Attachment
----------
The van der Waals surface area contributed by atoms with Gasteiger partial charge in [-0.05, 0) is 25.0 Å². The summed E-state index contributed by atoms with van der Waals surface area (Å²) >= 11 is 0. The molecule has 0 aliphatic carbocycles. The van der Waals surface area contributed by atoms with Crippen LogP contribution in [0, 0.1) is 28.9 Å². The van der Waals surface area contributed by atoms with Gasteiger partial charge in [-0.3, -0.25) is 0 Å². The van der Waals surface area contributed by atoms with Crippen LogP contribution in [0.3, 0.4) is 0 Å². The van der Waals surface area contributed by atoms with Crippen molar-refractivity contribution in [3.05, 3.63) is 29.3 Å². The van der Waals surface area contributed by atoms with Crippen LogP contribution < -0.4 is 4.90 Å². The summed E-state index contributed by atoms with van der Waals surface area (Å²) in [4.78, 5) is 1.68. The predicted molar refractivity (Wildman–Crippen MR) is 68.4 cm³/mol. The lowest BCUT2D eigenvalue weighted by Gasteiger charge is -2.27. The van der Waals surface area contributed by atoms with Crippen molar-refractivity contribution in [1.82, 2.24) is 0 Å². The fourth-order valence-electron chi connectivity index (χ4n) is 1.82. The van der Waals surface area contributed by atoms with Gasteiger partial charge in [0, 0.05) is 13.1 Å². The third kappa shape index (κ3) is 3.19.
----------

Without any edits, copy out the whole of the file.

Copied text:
The van der Waals surface area contributed by atoms with Gasteiger partial charge in [-0.05, 0) is 25.0 Å². The summed E-state index contributed by atoms with van der Waals surface area (Å²) >= 11 is 0. The molecule has 0 aliphatic carbocycles. The van der Waals surface area contributed by atoms with Crippen LogP contribution in [0, 0.1) is 28.9 Å². The van der Waals surface area contributed by atoms with Gasteiger partial charge in [-0.3, -0.25) is 0 Å². The van der Waals surface area contributed by atoms with Crippen LogP contribution in [0.3, 0.4) is 0 Å². The van der Waals surface area contributed by atoms with Crippen molar-refractivity contribution in [3.05, 3.63) is 29.3 Å². The van der Waals surface area contributed by atoms with Crippen LogP contribution < -0.4 is 4.90 Å². The summed E-state index contributed by atoms with van der Waals surface area (Å²) in [4.78, 5) is 1.68. The predicted molar refractivity (Wildman–Crippen MR) is 68.4 cm³/mol. The lowest BCUT2D eigenvalue weighted by Gasteiger charge is -2.27. The van der Waals surface area contributed by atoms with Crippen molar-refractivity contribution in [1.82, 2.24) is 0 Å². The fourth-order valence-electron chi connectivity index (χ4n) is 1.82. The van der Waals surface area contributed by atoms with Gasteiger partial charge in [0, 0.05) is 13.1 Å². The third kappa shape index (κ3) is 3.19.